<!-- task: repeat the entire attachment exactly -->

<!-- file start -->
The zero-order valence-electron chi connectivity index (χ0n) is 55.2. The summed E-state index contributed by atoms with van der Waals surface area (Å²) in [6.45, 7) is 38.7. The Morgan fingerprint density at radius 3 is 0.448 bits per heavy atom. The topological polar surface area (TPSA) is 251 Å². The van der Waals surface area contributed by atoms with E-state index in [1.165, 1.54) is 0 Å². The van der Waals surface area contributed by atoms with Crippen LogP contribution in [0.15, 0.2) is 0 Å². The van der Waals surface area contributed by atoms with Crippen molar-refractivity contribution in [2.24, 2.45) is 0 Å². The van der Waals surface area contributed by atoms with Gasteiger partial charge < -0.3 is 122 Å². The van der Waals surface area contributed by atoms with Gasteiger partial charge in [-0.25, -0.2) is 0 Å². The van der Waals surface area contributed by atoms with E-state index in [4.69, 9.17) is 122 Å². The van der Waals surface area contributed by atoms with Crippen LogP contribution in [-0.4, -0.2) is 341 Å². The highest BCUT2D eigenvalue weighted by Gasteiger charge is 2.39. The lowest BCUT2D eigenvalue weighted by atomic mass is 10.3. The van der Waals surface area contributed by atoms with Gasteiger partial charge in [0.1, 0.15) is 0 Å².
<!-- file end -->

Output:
The zero-order valence-electron chi connectivity index (χ0n) is 55.2. The summed E-state index contributed by atoms with van der Waals surface area (Å²) in [6.45, 7) is 38.7. The Morgan fingerprint density at radius 3 is 0.448 bits per heavy atom. The topological polar surface area (TPSA) is 251 Å². The van der Waals surface area contributed by atoms with E-state index in [1.165, 1.54) is 0 Å². The van der Waals surface area contributed by atoms with Crippen LogP contribution in [0.15, 0.2) is 0 Å². The van der Waals surface area contributed by atoms with Crippen molar-refractivity contribution in [2.24, 2.45) is 0 Å². The van der Waals surface area contributed by atoms with Gasteiger partial charge < -0.3 is 122 Å². The van der Waals surface area contributed by atoms with Gasteiger partial charge in [-0.25, -0.2) is 0 Å². The van der Waals surface area contributed by atoms with E-state index in [4.69, 9.17) is 122 Å². The van der Waals surface area contributed by atoms with Crippen LogP contribution in [-0.4, -0.2) is 341 Å². The highest BCUT2D eigenvalue weighted by Gasteiger charge is 2.39. The lowest BCUT2D eigenvalue weighted by atomic mass is 10.3. The van der Waals surface area contributed by atoms with Gasteiger partial charge in [0.1, 0.15) is 0 Å².